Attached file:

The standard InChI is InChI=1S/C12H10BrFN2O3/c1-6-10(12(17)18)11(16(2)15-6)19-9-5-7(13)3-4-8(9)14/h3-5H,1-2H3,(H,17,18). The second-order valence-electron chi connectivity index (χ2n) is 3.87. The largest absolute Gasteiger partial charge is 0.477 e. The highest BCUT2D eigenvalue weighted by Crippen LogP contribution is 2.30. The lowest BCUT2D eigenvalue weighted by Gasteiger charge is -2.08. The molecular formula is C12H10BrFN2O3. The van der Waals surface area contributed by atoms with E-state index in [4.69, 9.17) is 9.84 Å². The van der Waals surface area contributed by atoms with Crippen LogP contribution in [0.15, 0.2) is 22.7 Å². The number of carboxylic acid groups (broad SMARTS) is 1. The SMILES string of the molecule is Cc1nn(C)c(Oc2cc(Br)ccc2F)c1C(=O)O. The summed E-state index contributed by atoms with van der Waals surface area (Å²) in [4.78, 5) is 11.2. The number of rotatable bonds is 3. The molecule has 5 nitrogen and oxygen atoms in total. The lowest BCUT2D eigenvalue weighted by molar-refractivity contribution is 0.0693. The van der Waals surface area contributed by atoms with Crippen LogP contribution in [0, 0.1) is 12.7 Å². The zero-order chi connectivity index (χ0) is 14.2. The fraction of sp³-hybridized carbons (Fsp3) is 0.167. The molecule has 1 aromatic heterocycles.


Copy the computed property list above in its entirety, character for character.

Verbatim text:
The standard InChI is InChI=1S/C12H10BrFN2O3/c1-6-10(12(17)18)11(16(2)15-6)19-9-5-7(13)3-4-8(9)14/h3-5H,1-2H3,(H,17,18). The second-order valence-electron chi connectivity index (χ2n) is 3.87. The largest absolute Gasteiger partial charge is 0.477 e. The highest BCUT2D eigenvalue weighted by Crippen LogP contribution is 2.30. The lowest BCUT2D eigenvalue weighted by Gasteiger charge is -2.08. The molecular formula is C12H10BrFN2O3. The van der Waals surface area contributed by atoms with E-state index in [4.69, 9.17) is 9.84 Å². The van der Waals surface area contributed by atoms with Crippen LogP contribution in [0.15, 0.2) is 22.7 Å². The number of carboxylic acid groups (broad SMARTS) is 1. The SMILES string of the molecule is Cc1nn(C)c(Oc2cc(Br)ccc2F)c1C(=O)O. The summed E-state index contributed by atoms with van der Waals surface area (Å²) in [4.78, 5) is 11.2. The number of rotatable bonds is 3. The molecule has 5 nitrogen and oxygen atoms in total. The lowest BCUT2D eigenvalue weighted by molar-refractivity contribution is 0.0693. The van der Waals surface area contributed by atoms with Crippen LogP contribution in [0, 0.1) is 12.7 Å². The zero-order chi connectivity index (χ0) is 14.2. The fraction of sp³-hybridized carbons (Fsp3) is 0.167. The molecule has 1 aromatic heterocycles.